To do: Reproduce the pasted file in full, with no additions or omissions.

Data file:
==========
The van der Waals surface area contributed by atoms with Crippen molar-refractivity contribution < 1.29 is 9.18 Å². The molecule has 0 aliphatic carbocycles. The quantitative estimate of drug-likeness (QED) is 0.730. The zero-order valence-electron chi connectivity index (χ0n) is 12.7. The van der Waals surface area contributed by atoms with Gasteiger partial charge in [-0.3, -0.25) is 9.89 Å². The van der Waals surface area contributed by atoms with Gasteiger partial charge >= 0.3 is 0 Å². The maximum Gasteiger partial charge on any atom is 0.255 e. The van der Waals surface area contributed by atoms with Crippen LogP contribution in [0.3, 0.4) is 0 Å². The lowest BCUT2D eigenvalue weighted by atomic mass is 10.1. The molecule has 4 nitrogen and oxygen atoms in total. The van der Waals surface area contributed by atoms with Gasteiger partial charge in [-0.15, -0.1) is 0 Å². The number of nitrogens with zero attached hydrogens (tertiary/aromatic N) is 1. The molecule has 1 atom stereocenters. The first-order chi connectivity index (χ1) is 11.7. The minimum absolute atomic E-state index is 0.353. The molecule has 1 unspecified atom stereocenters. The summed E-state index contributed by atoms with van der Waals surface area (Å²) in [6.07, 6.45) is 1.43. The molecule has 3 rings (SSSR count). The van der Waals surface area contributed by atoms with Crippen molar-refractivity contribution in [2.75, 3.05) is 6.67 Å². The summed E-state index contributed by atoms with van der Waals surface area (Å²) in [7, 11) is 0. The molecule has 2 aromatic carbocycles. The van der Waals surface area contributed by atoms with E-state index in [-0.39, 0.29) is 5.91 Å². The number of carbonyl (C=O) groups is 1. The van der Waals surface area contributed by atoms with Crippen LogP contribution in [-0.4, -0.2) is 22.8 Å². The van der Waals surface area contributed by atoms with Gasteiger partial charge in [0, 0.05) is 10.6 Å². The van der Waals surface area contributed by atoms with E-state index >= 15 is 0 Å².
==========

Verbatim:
The van der Waals surface area contributed by atoms with Crippen molar-refractivity contribution < 1.29 is 9.18 Å². The molecule has 0 aliphatic carbocycles. The quantitative estimate of drug-likeness (QED) is 0.730. The zero-order valence-electron chi connectivity index (χ0n) is 12.7. The van der Waals surface area contributed by atoms with Gasteiger partial charge in [-0.3, -0.25) is 9.89 Å². The van der Waals surface area contributed by atoms with Gasteiger partial charge >= 0.3 is 0 Å². The maximum Gasteiger partial charge on any atom is 0.255 e. The van der Waals surface area contributed by atoms with Crippen LogP contribution in [0.3, 0.4) is 0 Å². The lowest BCUT2D eigenvalue weighted by atomic mass is 10.1. The molecule has 4 nitrogen and oxygen atoms in total. The van der Waals surface area contributed by atoms with Gasteiger partial charge in [-0.15, -0.1) is 0 Å². The number of nitrogens with zero attached hydrogens (tertiary/aromatic N) is 1. The molecule has 1 atom stereocenters. The first-order chi connectivity index (χ1) is 11.7. The minimum absolute atomic E-state index is 0.353. The molecule has 1 unspecified atom stereocenters. The summed E-state index contributed by atoms with van der Waals surface area (Å²) in [6.07, 6.45) is 1.43. The molecule has 3 rings (SSSR count). The van der Waals surface area contributed by atoms with Crippen molar-refractivity contribution in [2.75, 3.05) is 6.67 Å². The summed E-state index contributed by atoms with van der Waals surface area (Å²) in [7, 11) is 0. The molecule has 2 aromatic carbocycles. The van der Waals surface area contributed by atoms with E-state index in [-0.39, 0.29) is 5.91 Å². The number of carbonyl (C=O) groups is 1. The van der Waals surface area contributed by atoms with Crippen LogP contribution in [-0.4, -0.2) is 22.8 Å². The van der Waals surface area contributed by atoms with Gasteiger partial charge in [0, 0.05) is 10.6 Å². The van der Waals surface area contributed by atoms with E-state index >= 15 is 0 Å².